The Gloucester Pregnancy Pact story shows how difficult it is to separate myth from fact. Kathleen Kingsbury of Time Magazine wrote an article claiming that some of the 17 pregnant teens at Gloucester High School did so intentionally as part of a strange pregnancy pact.
The girls now deny that anyone would have done such a silly thing. It is possible that Kathleen Kingsbury did a poor job researching her story. Perhaps the pact was real but the girls, not wanting to appear silly, changed their story.
There is even a chance that parents, priests or teachers manipulated the girls into telling a different tale.
The Gloucester Teen Pregnancy Pact is now a myth. The existence or extent of such a pact is unknown.
The fact that it is a myth does not mean people can't talk about the issue.
If discussions about the pregnancy pact caused some teens to put off experimentation with sex, then the myth did a good thing. Reasoned reactions to the myth are not invalid simply because the factual basis of the myth is in question.
People surfing the internet should be wary of downloading programs that might be a Trojan Horse for spyware even though there is no evidence that Troy existed.
The story occurred while I was researching the rise of reason in Ancient Greece. For me this story provides a good example of the interplay of myth and reason. Good ideas drawn from myth are not invalid.
Reasoning is not invalid simply because one doesn't have all the facts upfront. Reasoning, after all, is a method to overcome lack of knowledge.
Regardless of the brand of stupidity that led to the baby boom at Gloucester High School. The fact is that there are 17 babies that were produced through a faulty reasoning process.
Speaking of myth, the modern myth is that marriage is about delirious happiness that magically follows meeting one's significant other. The leftist myth continues with the belief that traditional Christian society preference for monogamous heterosexual marriage is the result of ignorant hatred of different people.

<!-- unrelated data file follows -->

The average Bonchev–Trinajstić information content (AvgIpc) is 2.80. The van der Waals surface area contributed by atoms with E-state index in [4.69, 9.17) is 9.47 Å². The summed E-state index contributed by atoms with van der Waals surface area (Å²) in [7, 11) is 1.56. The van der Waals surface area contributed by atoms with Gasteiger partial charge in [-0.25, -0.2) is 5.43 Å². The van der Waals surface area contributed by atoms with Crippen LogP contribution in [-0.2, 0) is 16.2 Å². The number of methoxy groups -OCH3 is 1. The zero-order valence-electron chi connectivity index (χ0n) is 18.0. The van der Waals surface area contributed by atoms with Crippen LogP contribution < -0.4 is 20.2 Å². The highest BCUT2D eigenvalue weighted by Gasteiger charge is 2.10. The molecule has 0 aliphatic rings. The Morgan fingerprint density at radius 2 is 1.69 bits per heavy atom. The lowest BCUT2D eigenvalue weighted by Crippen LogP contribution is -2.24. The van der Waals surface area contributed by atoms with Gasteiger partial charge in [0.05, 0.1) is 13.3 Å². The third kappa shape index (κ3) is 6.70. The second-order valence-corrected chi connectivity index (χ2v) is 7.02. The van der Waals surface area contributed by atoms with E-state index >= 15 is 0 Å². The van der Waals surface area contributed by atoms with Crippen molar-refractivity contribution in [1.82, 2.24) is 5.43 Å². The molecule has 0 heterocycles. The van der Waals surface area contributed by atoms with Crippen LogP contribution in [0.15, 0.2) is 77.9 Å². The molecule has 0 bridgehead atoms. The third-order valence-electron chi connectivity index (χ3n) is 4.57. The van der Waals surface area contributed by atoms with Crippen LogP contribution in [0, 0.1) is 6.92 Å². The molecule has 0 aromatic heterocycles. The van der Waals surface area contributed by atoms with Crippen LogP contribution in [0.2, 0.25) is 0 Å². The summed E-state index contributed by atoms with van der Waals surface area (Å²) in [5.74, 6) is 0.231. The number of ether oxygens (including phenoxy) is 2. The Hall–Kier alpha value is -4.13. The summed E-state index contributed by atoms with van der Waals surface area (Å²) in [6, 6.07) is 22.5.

I believe the Christian preference for marriage is a direct result of a high esteem for reason. Christian societies thought that the process of bringing children into the world was such an important decision that they demanded a rigorous deliberative process. People who want children are to suffer through a horrifically imperfect thing called marriage.
The stigma for out of wedlock birth was driven by a belief that people who did not go the deliberative route had little self control and fell short in the reason category.
Christian cultures clearly didn't think marriage was for everyone, because traditional Christian societies had all sorts of interesting things for single people to do.
Anyway, I wanted to get back to the Gloucester Public School. I spent several hours browsing through the academic offerings at the school.
No where did I find mention of logic or ethics. We dump trillions of dollars building these massive school edifices, but they are failing to pass on a high esteem for reason. A google site search on the school district's site found only one reference to "logic." That word was in reference to a math class talking about computer logic. Searching the word "ethics" found several documents about how teachers and board members must have ethical standards. Little about helping the students develop personal ethics. The site had 19 pages with the word "reason" but again none were about the school teaching students how to engage in quality reasoning in their personal lives.
Economist Friedrich Hayek argued that the stigma of out-of-wedlock birth stemmed from millennia of experience of what type of social construct actually produced the best outcomes. While an agnostic, he argued that our headlong rush to scrap traditional strictures in the name of social justice is the height of arrogance.
You may have noticed that I am on a kick about classical vs. modern thinking. Hayek is a modern thinker. He is trying to come up with a scientific sounding explanation for the way traditional christian society behaved.
I think Christians would do better by arguing for the rational foundations of marriage. That is, the sanctity of marriage comes from the demand that people make a rational, concious moral choice concerning those acts that bring children to the world.
The description you gave that the stigma is the result of millennia of experience boils down to a description that Christianity is just a vain superstition.
I think the more correct view is that the tradition arose through reason. The early Christains saw the infantcide, abandonned children and gross depravity of the Romans; The Christains developed the Greek path and demanded a rational commitment before engaging in child production.
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